Thyroidectomy tied to CV complications after cancer diagnosi
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Adults with differentiated thyroid cancer who undergo thyroidectomy are at increased risks for atrial fibrillation, cardiovascular disease, increased heart rate and left ventricular mass development, data from a review show.

Thyroid dysfunction is associated with an increased risk of cardiovascular disease (CVD) in the general population; however, it remains controversial whether differentiated thyroid cancer (DTC) treatment, including thyroidectomy and thyroid-stimulating hormone suppression, further increases the risk of CVD. This study aimed to evaluate the risk of CVD in patients with DTC.

Researchers performed a review of observational studies on associations between DTC and cardiovascular outcomes, indexed in MEDLINE, EMBASE, and Web of Science. We excluded studies that evaluated CVD as comorbidity before DTC diagnosis and those that used active surveillance without thyroidectomy as an intervention. Risk estimates were pooled using random- and fixed-effects models when three or more studies reported on the outcome of interest. Echocardiographic and hemodynamic parameters were examined.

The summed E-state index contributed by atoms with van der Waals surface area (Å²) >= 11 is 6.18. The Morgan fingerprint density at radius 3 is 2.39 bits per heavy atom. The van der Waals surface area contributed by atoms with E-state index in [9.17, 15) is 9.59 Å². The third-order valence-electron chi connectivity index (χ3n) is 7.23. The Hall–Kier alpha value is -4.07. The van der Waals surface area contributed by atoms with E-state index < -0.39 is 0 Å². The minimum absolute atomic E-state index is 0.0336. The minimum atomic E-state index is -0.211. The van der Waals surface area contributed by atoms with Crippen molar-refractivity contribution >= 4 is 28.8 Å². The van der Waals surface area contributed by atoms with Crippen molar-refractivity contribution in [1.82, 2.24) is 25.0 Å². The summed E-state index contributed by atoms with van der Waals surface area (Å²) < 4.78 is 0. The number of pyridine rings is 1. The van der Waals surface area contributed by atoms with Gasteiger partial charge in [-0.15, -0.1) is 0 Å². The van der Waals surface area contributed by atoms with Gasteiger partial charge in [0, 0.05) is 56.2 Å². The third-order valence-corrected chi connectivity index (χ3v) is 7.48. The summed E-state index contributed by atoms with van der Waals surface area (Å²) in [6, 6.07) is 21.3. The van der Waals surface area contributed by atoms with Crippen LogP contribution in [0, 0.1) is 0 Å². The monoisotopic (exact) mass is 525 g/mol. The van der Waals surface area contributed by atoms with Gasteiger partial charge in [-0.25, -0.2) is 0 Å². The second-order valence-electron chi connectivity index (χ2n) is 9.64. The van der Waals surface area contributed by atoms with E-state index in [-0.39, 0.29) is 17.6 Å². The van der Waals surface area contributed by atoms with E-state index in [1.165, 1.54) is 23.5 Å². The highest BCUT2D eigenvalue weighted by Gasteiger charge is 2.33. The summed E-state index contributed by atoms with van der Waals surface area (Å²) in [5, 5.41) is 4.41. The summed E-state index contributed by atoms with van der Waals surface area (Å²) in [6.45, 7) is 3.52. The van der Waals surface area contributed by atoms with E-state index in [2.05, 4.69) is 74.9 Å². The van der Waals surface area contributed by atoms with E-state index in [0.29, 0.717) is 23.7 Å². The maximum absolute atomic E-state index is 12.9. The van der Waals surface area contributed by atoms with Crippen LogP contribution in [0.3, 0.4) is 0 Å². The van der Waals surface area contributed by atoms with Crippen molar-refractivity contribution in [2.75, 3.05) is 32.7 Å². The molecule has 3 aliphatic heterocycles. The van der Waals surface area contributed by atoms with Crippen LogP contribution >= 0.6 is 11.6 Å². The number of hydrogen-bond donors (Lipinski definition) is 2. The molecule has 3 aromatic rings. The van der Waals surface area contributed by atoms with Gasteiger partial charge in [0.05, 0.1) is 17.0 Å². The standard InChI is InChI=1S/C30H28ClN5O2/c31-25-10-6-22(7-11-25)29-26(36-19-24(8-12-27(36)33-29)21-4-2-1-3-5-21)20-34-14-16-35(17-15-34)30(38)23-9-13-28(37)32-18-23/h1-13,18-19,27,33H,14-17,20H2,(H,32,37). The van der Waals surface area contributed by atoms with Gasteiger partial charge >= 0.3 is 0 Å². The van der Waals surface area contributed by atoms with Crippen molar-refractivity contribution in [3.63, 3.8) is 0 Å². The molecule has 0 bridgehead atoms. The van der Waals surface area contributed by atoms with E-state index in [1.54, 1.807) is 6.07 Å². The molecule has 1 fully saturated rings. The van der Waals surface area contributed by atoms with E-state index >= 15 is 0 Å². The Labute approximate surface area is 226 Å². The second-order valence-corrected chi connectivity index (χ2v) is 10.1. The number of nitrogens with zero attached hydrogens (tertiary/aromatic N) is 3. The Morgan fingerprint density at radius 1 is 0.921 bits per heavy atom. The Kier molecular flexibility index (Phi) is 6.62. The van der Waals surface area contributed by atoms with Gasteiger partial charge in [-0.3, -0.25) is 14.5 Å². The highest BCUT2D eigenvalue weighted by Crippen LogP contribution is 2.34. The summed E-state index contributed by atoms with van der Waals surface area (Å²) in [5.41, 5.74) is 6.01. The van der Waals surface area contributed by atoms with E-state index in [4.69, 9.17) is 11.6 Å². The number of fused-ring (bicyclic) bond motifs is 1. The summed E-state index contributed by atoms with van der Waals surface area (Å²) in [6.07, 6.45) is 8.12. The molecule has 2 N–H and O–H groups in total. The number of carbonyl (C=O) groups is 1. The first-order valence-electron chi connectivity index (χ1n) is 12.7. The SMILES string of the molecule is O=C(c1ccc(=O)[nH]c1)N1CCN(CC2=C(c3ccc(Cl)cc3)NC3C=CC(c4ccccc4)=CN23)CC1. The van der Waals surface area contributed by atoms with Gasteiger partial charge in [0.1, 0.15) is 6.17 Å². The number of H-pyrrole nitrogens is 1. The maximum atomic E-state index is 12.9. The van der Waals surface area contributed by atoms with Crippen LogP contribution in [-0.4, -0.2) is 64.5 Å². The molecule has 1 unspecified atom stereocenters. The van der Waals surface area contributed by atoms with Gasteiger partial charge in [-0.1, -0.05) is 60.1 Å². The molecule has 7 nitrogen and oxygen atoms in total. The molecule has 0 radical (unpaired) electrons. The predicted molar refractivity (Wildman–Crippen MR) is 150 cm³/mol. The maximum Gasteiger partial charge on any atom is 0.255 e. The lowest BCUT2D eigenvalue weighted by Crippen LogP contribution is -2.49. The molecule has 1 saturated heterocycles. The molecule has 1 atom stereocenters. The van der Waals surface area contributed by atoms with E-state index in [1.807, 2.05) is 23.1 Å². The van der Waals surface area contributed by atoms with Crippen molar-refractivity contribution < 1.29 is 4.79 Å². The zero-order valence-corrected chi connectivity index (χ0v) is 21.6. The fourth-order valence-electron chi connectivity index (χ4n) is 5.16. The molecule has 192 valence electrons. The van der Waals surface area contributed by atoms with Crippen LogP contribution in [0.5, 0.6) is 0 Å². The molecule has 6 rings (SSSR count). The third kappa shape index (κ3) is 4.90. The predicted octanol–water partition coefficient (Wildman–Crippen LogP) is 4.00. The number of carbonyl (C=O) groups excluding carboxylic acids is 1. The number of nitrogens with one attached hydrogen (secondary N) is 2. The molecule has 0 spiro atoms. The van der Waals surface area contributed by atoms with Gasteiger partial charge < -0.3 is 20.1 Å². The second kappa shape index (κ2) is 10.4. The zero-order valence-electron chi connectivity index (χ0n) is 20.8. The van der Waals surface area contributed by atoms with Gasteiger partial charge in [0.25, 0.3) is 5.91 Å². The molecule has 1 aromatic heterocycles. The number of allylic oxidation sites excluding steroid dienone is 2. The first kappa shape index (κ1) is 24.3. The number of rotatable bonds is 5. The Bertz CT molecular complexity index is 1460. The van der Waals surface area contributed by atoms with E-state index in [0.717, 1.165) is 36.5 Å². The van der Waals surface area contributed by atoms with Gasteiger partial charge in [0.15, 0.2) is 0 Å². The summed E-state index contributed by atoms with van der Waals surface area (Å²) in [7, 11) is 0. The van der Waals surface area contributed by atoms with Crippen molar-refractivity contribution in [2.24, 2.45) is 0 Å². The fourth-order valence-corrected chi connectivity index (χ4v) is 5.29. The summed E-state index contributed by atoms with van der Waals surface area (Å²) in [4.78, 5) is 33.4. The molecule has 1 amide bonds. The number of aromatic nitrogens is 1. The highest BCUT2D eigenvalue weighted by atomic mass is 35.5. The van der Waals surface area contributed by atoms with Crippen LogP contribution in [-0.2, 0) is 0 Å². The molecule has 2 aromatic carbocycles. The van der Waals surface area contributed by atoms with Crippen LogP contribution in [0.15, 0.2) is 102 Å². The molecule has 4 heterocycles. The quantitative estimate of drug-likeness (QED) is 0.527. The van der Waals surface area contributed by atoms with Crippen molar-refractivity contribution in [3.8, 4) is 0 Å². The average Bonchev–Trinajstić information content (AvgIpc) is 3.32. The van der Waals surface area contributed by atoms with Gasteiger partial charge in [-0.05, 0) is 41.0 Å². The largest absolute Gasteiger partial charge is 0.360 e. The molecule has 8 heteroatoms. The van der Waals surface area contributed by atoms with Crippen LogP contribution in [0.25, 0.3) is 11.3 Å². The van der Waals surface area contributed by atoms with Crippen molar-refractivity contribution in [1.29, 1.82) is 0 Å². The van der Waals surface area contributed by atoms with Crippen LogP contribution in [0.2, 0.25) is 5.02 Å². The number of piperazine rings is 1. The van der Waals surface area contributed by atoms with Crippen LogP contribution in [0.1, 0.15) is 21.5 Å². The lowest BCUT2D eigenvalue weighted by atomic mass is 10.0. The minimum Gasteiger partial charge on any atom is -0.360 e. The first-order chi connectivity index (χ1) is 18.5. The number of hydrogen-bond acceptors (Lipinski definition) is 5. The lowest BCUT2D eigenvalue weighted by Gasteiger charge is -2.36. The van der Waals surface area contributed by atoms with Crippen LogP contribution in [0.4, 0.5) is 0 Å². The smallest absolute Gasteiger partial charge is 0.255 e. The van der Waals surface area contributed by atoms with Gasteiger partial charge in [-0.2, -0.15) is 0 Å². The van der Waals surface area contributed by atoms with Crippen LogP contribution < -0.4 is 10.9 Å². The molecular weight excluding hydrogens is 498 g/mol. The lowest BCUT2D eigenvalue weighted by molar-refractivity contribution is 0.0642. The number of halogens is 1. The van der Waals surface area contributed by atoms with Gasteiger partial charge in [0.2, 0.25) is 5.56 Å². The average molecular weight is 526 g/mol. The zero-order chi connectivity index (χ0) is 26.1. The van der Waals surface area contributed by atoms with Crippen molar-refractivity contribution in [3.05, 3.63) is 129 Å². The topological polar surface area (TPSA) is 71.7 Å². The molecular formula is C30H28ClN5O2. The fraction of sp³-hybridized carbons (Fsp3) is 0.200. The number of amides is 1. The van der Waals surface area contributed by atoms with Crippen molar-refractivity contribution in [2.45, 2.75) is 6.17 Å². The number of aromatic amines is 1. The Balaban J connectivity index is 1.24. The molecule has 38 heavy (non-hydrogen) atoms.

Eighteen studies were included in the quantitative analysis (193,320 cases with DTC and 225,575 healthy controls). DTC was associated with an increased risk of atrial fibrillation, coronary artery disease, cerebrovascular accidents, and all-cause mortality. DTC was associated with higher diastolic blood pressure, heart rate, left ventricular mass index, and interventricular septal thickness and lower early to late ventricular filling velocities, but not with ejection fraction.

Conclusively, patients with DTC are at an increased risk of atrial fibrillation, CVD, increased heart rate, and left ventricular mass development.